I wish I could say that it was only kids these days that are bad about being addicted to their smartphone but in reality, I’m just as guilty. I justify my addiction by telling myself that I am doing “important” work like checking emails, writing for my blog, and texting. But the truth is that regardless of my excuse, my baby girl still suffers the consequences.
Maybe it’s time this mama puts down the phone.
See, I can think of a couple different reasons I need to ditch my phone.
Babies spend all day,everyday with the only goal: learn. One of the best ways that they learn is through face-to-face interaction. This is how babies pick up on important skills such as language, emotions, social behavior. It’s all about that undivided attention that tells the child “Hey, you matter.” And this can’t happen when a smart phone is in between the child and their parent. Studies show that children do react poorly to parents interrupting bonding time with their phone.
And then there is the mom guilt that starts to take root in life. As baby grows up, it’s all too easy to start wishing you spent just a little more time present, and in the moment with your child rather than checking instagram for the 14th time that day. It opens up the idea that there has to be a better way to spend quality time to make the most of it. Nostalgia is a great motivator.
Then there is the simple reason that social media really isn’t that worthwhile or interesting. Why are we all so addicted?
Whatever the reason, there are a couple ways to kick technology to the curb without ridding yourself of it completely.
This can be done during meal times, during scheduled family outings, or after a certain time at night. This gives you the opportunity to slow down and enjoy time together without any distraction. You can focus solely on family time and commit to being present. This also helps drive home the value that “family is important” in the home when children see parents put them first.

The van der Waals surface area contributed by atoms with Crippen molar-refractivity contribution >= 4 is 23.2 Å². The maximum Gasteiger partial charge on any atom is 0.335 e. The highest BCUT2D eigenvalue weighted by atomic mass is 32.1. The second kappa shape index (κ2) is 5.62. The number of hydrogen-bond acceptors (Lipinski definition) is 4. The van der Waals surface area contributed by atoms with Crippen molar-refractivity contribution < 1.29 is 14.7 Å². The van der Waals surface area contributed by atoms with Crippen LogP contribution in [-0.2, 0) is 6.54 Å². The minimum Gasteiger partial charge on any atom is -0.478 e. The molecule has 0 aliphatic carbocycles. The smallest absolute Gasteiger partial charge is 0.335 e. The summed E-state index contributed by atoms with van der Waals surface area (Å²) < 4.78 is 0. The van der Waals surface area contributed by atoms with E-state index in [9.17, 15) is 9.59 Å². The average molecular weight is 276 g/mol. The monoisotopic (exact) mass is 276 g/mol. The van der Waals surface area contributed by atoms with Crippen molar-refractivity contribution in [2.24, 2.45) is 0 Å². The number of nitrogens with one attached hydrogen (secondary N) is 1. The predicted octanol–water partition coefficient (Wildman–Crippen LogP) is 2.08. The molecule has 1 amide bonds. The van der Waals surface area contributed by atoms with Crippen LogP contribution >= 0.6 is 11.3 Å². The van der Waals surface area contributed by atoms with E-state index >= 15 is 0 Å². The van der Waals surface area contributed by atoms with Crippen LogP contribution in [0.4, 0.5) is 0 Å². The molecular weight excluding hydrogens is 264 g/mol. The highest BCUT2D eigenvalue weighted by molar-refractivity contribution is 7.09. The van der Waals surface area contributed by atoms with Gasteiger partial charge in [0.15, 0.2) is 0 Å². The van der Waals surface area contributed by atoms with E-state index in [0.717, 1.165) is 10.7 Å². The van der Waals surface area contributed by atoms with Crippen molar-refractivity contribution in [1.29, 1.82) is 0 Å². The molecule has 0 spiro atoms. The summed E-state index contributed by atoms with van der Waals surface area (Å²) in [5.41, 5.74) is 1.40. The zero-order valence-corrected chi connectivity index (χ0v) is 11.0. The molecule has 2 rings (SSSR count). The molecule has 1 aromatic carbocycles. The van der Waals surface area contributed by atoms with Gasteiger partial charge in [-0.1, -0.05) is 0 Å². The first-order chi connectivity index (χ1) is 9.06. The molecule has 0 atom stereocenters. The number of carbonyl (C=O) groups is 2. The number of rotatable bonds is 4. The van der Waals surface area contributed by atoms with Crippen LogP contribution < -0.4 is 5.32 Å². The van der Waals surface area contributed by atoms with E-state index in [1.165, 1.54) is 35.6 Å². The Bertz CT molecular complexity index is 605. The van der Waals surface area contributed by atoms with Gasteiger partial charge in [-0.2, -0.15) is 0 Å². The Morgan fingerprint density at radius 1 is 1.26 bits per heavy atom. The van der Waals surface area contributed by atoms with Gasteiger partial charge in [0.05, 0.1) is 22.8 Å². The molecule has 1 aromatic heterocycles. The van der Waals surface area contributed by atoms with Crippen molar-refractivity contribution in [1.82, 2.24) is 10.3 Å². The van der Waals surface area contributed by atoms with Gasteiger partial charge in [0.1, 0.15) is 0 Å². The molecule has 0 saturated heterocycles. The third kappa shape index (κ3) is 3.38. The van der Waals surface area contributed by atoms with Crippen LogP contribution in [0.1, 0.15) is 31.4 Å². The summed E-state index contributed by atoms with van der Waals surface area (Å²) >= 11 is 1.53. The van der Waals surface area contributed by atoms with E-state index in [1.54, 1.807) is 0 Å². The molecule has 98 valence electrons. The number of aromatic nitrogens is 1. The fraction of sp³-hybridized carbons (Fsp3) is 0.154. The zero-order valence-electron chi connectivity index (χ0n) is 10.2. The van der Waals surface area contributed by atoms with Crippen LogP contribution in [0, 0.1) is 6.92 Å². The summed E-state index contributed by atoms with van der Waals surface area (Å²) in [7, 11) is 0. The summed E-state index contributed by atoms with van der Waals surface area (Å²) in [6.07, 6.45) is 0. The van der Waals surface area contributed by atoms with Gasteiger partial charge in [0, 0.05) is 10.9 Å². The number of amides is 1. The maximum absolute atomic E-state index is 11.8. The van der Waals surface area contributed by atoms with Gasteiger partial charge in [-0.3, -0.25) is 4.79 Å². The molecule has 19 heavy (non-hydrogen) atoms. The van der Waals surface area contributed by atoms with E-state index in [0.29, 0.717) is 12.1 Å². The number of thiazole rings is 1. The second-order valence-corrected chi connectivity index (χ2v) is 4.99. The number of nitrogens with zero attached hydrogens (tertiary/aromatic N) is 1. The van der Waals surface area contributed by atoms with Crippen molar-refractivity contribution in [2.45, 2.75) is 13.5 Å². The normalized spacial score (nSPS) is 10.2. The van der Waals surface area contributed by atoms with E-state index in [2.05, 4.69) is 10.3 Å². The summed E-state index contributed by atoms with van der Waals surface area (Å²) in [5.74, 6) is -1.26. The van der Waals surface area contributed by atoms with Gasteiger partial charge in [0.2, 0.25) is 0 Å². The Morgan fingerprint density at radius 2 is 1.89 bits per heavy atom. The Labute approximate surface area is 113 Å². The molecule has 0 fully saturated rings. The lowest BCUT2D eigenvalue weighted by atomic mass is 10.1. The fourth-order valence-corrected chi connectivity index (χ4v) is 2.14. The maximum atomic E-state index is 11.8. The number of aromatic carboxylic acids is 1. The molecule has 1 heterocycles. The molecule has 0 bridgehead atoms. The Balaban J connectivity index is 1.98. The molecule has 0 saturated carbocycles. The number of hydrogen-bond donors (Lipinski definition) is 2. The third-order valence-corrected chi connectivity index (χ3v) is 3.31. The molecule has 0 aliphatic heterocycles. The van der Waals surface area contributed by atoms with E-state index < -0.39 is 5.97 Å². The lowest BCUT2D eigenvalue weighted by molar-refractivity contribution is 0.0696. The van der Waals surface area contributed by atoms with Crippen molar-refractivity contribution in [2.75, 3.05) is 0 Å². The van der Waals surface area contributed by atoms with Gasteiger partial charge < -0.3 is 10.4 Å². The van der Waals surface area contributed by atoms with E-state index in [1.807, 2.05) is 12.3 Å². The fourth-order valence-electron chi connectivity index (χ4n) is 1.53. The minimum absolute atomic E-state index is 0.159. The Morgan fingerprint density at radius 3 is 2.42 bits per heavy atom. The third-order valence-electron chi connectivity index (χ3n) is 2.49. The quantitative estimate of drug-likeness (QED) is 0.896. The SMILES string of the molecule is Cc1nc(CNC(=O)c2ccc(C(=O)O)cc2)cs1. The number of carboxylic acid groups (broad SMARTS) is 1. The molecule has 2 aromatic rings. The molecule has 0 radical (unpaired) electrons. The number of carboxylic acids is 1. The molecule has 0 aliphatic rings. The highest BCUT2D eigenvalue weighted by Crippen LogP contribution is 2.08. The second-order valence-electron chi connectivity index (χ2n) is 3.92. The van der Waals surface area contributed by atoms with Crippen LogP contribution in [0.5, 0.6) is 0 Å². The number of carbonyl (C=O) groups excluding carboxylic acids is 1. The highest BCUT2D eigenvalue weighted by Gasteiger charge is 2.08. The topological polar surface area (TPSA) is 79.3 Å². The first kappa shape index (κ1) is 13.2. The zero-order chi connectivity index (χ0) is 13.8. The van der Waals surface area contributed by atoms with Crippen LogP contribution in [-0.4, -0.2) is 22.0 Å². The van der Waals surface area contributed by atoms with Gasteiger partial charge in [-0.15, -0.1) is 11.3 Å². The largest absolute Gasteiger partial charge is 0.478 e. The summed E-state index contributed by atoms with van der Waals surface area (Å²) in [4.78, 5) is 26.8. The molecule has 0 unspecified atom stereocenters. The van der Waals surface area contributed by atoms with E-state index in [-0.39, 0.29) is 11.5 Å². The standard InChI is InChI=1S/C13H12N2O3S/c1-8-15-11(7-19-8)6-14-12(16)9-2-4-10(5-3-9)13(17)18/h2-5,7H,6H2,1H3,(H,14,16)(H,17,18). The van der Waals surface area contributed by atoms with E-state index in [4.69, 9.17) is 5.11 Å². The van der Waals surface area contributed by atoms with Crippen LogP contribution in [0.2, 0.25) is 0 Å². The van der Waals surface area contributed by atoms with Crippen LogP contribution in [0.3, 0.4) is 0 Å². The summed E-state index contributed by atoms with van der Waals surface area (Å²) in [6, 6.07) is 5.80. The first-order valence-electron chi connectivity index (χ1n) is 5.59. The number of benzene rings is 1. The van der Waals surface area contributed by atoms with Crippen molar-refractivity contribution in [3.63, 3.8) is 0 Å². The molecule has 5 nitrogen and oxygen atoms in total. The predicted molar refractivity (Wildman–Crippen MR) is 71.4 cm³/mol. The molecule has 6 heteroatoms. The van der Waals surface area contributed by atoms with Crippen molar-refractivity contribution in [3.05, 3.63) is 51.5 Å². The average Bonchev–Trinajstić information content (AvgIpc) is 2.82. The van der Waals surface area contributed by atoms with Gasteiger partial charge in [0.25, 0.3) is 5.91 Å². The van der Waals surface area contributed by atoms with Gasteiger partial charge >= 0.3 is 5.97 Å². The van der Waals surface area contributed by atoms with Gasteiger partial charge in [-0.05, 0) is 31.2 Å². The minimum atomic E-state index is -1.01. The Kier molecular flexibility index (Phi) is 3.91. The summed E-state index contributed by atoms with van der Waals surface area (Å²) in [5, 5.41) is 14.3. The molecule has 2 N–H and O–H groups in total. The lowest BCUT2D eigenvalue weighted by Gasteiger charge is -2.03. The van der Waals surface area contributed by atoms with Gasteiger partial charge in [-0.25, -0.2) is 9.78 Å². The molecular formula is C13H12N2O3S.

Whether or not you have kids, this is probably a good thing to do anyway. As someone obsessed with clearing notifications, it’s a welcomed relief to not see new notifications pop up several times a day from the most random apps such as Angry Birds or Waze. Not only does it increase your attention span but you’ll feel that gravitational shift towards your phone weaken. It’s out of sight, out of mind. You likely won’t miss out on a thing by turning off notifications because you’ll still check all your important updates when you are on your phone.
Real talk here, I am kind of addicted to this app. The premise is that you set a timer and if you can go the entire duration, you grow a tree in your forest. If you leave the timer screen before the time is up, your tree dies. There is literally no useful purpose for this app other than to wean yourself off your phone in timed increments. However, I find something oddly satisfying about the whole process as I watch my garden grow.
Technology isn’t inherently bad. It doesn’t have detrimental impacts on our families or childrens. I personally love watching my daughter take selfies and I can’t tell you how amazing it feels to connect and communicate with other people after a stressful day. The problem lies when we fall into the hole of mindlessly scrolling through our news feed for hours. We could be using that time for much better things.
I know I won’t instantly be able to adhere to all these tricks to curb my smart phone usage but I’m happy for any help if gives. Any time spent off my phone is time spent engaging my daughter. Those are the moments I live for.